British Military & Criminal History:
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John MacBride was born on 8 May 1865 in Co. Mayo, into the family of a middle-class merchants.
In a memorandum sent by General Sir John Maxwell to the then British Prime Minister, Herbet Asquith, the following description was provided for John MacBride:
This man fought on the side of the Boers in the South African was of 1899 and held the rank of Major in that Army, being in command of a body known as the Irish Brigade. He was always one of the most active advocates of the anti-enlistment propaganda and the Irish Volunteer movement. He was appointed to the rank of Commandant in the rebel army, and papers were found in his possession showing that he was in close touch with the other rebel leaders and was issuing and receiving despatches from rebels in various parts of the city. He voluntarily stated at his trial that he had been appointed second-in-command of portion of the rebel forces and considered it his duty to accept that position. He was accompanied by over 100 men at the time of his surrender. He had great influence over the younger men in the associations with which he was connected.
John MacBride was tried by Field General Courts Martial on 4 May 1916. The proceedings are contained in the PRO document WO 71/350.
Court Martial Proceedings
The members of the courts martial were Brigadier-General C.G. Blackader (President), Lieutenant-Colonel G. German and Lieutenant-Colonel W.J. Kent.
To the charge of " ... did take part in an armed rebellion and in the waging of war against His Majesty the King, such act being of such a nature as to be calculated to be prejudicial to the Defence of the Realm and being done with the intension and for the purpose of assisting the enemy."
The 1st witness was Major J.A. Armstrong who stated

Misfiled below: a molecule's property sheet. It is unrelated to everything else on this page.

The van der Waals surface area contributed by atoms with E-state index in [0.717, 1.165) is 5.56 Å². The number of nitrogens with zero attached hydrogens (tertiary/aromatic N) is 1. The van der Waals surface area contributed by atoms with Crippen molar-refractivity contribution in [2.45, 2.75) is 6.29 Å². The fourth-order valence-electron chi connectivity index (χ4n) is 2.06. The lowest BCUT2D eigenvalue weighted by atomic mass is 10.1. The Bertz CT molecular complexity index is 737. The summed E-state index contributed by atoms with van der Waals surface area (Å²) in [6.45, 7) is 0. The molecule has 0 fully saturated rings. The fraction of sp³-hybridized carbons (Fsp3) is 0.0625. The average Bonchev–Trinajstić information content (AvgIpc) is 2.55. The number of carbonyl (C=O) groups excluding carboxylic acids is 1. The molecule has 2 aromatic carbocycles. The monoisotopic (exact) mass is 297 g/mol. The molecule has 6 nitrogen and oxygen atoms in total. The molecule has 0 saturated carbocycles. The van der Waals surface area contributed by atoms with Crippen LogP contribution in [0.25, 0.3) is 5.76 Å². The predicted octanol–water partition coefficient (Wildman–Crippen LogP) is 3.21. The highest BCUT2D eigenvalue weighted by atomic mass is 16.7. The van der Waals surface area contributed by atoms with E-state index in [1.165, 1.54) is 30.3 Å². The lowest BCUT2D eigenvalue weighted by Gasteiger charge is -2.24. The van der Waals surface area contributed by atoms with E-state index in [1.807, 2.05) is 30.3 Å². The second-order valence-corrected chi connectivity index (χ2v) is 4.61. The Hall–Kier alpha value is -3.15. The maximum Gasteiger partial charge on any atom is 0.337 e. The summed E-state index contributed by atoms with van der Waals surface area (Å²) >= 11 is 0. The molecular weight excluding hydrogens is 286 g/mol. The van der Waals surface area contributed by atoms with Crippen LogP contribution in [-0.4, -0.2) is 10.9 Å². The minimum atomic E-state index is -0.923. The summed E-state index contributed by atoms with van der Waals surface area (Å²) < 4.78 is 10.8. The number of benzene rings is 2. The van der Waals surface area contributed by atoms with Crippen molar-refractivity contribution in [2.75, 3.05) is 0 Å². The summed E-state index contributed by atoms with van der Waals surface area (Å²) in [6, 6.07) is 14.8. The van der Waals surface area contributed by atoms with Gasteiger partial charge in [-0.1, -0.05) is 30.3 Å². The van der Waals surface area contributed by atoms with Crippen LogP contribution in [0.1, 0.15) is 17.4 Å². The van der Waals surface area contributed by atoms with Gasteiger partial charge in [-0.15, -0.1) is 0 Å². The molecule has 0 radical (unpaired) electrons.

I was present at St. Patrick's Park on 30 April. The British troops were fired upon and there were several casualties. The fire came from the neighbourhood of Jacob's Factory. I was present when the prisoners from Jacob's Factory surrendered at 5pm. I recognise the accused as one of them. He gave his rank as an officer. I had a list of the unarmed men made before the party was disarmed and the accused does not appear on that list. I was present when a Summary of Evidence was taken and I gave the same evidence as I have given now to the best of my belief. The accused didn't cross-examine me but he was in uniform.
When cross-examined by MacBride, Armstrong confirmed that the accused was a member of the party that surrendered but that Armstrong did not produce a list with MacBride's name on it.
The 2nd witness was 2nd Lieutenant S.H. Jackson (3rd Royal Irish Regiment) who stated
I recognise the accused as John MacBride. He gave his name as Major John MacBride. I was in charge of the searching party in the gymnasium. The accused handed his note book to me there, the date being 1 May 1916.
John MacBride declined to cross-examine this witness.
The only witness called by MacBride in his defence was Mrs. Allan (8 Spencer Villas, Glenaquary) who stated
I have known the accused for 25 years. I remember you leaving my house last Easter Monday morning dressed in civilian clothes. I remember receiving a letter from the accused's brother Dr. MacBride saying that he was coming up from Castle Bar and asking the accused to meet him at the Wicklow Hotel Dublin. I remember the accused saying that he was going to lunch with his brother and would be back about 5pm. I remember that Dr. MacBride was to be married the following Wednesday and that the accused was to be best man. I have never seen him in uniform nor has he got such a thing so far as I know.
John MacBride then made the following statement:
On the morning of Easter Monday I left my home at Glengeary with the intention of going to meet my brother who was coming to Dublin to get married. In waiting round town I went up as far as St Stephen's Green and there I saw a band of Irish Volunteers. I knew some of the members personally and the Commandant told me that an Irish Republic was virtually proclaimed. As he knew my rather advanced opinions and although I had no previous connection with the Irish Volunteers I considered it my duty to join them. I knew there was no chance of success, and I never advised or influenced any other person to join. I did not even even know the positions they were about to take up. I marched with them to Jacob's Factory. After being a few hours there I was appointed second-in-command and I felt it my duty to occupy that position. I could have escaped from Jacob's Factory before the surrender had I so desired but I considered it a dishonourable thing to do. I do not say this with the idea of mitigating any penalty they may impose but in order to make clear my position in the matter.
Court Martial Verdict
John MacBride was found guilty and sentenced to death by shooting. This sentence was confirmed by General Maxwell. At 3.47am on 5 May 1916, John MacBride was shot in the former stonebreakers yard at Kilmainham Prison. His remains were later buried in Arbour Lane Cemetery.